Figure 4
Figure 4
Bipartite tryptophan motifs of Calsyntenin can functionally replace A36. (A) Schematic representation of hybrid protein in which the region following the A36 TM domain (residue 32 onwards) is replaced with residues 879–971 of Calsyntenin. (B) Images showing the spread of the indicated recombinant A36–TM–CSTN1–GFP mutant viruses detected with anti-A27 (virus) from their perinuclear site of assembly to the cell periphery at 11 h post-infection. Scale bar=10 μm. (C) The graph shows quantification of extracellular B5 labelling for the indicated viruses. A P-value of <0.001 is indicated with *** and error bars represent s.e.m. from 50 cells in three independent experiments. (D) Images showing recruitment of RFP-tagged KLC1 and KLC2 to the WT A36–TM–CSTN1–GFP virus (GFP) co-labelled with DAPI to identify the viral genome. Scale bars=2 μm. (E) Representative fluorescence images of plaques produced by the A36–YdF–YFP, A36–TM–GFP and A36–TM–CSTN1–GFP viruses at 48 h post-infection. Scale bar=100 μm. (F) Quantification of plaque sizes produced by the indicated viruses at 48 h post-infection. A P-value of <0.001 is indicated with *** and error bars represent s.e.m. from 30 plaques.
Figure 5
Figure 5
Potential bipartite tryptophan KLC1/2-binding motifs are found in a wide range of proteins. (A) Sequence alignment showing the WD/E motifs in proteins previously shown to interact with KLC (bold text indicates experimental evidence). W–W indicates the number of residues separating the two tryptophans. A consensus based on these four proteins as well as conserved amino-acid substitutions is shown. A schematic representation of the set of patterns that was used to search the RefSeq database is shown. (B) Sequence alignment of bipartite tryptophan motifs in candidate KLC-binding proteins. SKIP, DYNC1I1 and HAP1 are known KLC-binding proteins. W–W indicates the number of residues between the two tryptophan residues highlighted in red. (C) Schematic representation of the location of bipartite tryptophan motifs in the proteins in (B) relative to other domains (from the Pfam database).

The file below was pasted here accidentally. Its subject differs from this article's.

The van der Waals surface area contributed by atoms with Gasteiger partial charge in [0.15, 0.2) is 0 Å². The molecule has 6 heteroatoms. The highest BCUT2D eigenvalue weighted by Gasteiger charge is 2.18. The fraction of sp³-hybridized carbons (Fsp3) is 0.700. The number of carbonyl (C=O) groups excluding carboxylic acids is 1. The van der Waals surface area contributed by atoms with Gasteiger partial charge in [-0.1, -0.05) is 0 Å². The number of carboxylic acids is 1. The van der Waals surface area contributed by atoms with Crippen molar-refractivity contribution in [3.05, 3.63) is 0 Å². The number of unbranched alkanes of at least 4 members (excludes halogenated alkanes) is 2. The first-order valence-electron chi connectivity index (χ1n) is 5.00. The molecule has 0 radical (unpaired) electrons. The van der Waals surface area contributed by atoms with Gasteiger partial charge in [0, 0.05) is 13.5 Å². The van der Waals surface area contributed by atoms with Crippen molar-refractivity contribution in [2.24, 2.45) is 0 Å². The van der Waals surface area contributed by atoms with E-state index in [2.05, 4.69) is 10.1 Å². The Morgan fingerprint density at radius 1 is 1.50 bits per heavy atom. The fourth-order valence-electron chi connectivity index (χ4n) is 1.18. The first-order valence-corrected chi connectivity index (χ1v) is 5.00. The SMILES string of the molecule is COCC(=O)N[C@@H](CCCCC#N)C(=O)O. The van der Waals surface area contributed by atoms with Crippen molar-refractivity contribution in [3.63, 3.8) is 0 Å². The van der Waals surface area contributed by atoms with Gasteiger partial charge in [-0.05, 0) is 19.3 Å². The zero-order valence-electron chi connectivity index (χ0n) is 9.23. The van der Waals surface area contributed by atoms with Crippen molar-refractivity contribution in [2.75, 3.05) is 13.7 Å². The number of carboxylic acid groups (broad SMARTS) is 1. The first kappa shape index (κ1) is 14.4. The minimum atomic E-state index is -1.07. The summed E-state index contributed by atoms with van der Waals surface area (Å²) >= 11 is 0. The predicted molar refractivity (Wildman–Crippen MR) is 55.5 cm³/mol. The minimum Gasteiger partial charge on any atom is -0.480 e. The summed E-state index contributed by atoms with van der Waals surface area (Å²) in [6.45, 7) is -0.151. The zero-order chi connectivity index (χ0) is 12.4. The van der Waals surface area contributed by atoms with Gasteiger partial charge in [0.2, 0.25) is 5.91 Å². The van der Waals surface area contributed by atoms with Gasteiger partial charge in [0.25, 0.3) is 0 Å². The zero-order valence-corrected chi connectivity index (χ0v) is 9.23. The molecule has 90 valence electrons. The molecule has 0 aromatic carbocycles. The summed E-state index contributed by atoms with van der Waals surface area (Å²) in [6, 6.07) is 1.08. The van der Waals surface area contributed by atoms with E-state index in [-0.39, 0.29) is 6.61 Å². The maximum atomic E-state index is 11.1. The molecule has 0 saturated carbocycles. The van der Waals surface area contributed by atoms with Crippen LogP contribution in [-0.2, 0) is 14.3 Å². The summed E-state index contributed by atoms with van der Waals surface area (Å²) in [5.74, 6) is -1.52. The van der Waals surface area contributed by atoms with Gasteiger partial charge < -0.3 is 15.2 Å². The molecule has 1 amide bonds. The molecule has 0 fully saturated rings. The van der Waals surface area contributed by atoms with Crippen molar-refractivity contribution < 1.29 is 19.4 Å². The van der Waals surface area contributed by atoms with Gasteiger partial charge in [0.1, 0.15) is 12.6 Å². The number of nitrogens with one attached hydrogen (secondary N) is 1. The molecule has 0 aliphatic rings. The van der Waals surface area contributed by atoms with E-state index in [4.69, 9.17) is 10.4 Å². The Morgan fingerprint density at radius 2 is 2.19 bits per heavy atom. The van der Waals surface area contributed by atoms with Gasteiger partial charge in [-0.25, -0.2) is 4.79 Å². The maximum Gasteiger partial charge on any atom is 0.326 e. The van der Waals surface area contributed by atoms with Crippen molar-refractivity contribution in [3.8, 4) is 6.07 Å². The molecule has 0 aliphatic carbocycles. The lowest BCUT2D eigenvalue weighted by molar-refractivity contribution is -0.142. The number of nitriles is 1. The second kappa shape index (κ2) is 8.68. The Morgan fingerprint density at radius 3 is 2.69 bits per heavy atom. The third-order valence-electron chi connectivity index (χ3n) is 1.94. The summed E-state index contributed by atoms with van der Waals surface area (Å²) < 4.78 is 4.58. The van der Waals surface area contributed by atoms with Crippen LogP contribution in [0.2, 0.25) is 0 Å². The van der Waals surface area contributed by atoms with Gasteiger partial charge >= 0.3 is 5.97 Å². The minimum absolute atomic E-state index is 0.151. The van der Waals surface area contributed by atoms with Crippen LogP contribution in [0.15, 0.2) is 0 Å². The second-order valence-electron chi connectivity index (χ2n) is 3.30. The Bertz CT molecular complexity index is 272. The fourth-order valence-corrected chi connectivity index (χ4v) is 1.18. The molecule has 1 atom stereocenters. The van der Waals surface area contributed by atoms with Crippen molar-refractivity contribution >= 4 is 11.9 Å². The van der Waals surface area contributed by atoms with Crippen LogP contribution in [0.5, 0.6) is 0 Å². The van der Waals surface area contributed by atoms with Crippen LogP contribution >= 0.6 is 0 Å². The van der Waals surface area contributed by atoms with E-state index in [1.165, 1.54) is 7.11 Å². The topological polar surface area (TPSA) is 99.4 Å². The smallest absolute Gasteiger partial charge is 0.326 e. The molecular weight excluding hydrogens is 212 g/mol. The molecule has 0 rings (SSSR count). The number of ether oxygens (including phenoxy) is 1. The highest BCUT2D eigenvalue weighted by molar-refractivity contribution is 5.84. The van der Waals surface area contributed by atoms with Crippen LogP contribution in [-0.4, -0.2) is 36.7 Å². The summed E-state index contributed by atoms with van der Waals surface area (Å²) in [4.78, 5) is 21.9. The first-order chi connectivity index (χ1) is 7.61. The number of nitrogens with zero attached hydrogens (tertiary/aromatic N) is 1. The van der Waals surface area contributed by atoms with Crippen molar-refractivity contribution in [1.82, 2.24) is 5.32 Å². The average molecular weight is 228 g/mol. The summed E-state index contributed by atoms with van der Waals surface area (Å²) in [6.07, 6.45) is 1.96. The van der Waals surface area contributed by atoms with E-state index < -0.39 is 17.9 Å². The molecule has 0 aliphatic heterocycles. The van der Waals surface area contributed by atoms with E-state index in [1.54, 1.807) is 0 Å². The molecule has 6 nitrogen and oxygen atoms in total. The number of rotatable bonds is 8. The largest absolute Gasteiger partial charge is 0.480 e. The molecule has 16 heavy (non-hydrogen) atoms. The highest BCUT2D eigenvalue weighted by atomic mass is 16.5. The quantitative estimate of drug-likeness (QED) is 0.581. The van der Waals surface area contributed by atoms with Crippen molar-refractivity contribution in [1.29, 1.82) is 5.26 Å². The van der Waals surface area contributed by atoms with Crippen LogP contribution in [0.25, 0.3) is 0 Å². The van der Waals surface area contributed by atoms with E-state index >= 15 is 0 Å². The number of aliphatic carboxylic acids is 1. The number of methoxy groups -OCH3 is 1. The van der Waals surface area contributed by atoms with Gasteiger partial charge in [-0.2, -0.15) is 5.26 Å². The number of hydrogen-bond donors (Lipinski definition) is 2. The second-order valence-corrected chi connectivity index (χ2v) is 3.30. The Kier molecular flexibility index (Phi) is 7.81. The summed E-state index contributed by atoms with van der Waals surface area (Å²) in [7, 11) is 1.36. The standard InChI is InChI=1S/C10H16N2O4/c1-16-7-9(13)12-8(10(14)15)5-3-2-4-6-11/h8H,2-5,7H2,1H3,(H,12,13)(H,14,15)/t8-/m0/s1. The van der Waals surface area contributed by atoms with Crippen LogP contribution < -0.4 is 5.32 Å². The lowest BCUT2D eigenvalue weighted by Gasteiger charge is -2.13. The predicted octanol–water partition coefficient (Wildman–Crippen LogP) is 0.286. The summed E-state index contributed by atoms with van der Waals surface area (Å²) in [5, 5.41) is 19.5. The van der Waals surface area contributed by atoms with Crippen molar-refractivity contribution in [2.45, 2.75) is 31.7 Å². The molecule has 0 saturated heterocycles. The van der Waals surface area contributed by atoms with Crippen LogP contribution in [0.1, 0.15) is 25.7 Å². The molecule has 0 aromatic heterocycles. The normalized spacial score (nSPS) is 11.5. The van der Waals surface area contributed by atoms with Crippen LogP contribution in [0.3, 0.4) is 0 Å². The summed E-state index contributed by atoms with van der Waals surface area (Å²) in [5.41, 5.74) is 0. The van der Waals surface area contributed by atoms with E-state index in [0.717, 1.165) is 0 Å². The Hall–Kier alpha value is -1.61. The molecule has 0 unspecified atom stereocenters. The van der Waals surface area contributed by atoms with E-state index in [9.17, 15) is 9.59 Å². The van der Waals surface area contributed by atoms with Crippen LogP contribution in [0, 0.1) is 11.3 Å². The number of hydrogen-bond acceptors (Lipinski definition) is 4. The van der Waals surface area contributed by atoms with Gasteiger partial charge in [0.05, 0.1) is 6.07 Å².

Figure 6
Figure 6
Multiple bipartite tryptophan motifs can rescue vaccinia transport. (A) Images showing the spread of the indicated recombinant A36–TM–SKIP–GFP viruses detected with anti-A27 (virus) from their perinuclear site of assembly to the cell periphery at 11 h post-infection. Scale bar=10 μm. (B) Quantification of viral spread to the cell periphery for the indicated recombinant A36–TM–SKIP–GFP viruses. A P-value of <0.001 is indicated with *** and error bars represent s.e.m. from 50 cells in three independent experiments. (C) Representative immunofluorescence showing the spread of A36–TM–ATF6–GFP and A36–TM–BSDC1–GFP viruses detected with anti-A27 (virus) from their perinuclear site of assembly to the cell periphery at 11 h post-infection. Scale bar=10 μm. (D) Quantification of viral spread to the cell periphery as detected by staining for extracellular B5 in the absence of permeabilization for the indicated recombinant viruses. A P-value of <0.001 is indicated with *** and error bars represent s.e.m. from 50 cells in three independent experiments. (E) Quantification of plaque sizes produced by the indicated recombinant viruses at 48 h post-infection. A P-value of <0.001 is indicated with *** and error bars represent s.e.m. from 30 plaques. (F) Quantification of transient rescue of viral spread to the cell periphery at 10 h post-infection. A P-value of <0.001 relative to the A36–TM control is indicated with *** and error bars represent s.e.m. from 50 cells in three independent experiments.
Figure 7
Figure 7
(A) Images showing recruitment of RFP-tagged KLC1 and KLC2 to the different recombinant virus particles. Purple arrows indicate virus particles (IEV) that show good recruitment of the indicated KLC isoform. The white arrows highlight weak recruitment of KLC2 by the A36–TM–BSDC1–GFP virus and yellow arrows indicate A36–TM–ATF6–GFP virus that cannot recruit KLC1. Scale bars=2 μm. (B) Western blot analysis of co-immunoprecipitation with the indicated antibodies reveals that FLAG–ATF6 associates with HA–KLC2 but not HA–KLC1 (left panel). In contrast, GFP–PARC interacts with HA–KLC1 but not HA–KLC2 (right panel). (C) Western blot analysis of co-immunoprecipitation experiments between GFP-tagged SKIP, BSDC1, FAM63B, LDLRAP1, PRKAG3, RASSF8 and RIC3 with either HA–KLC1 (left panel) or HA–KLC2 (right panel) reveals the candidate proteins can bind both isoforms or have distinct binding preferences for KLC1 or KLC2.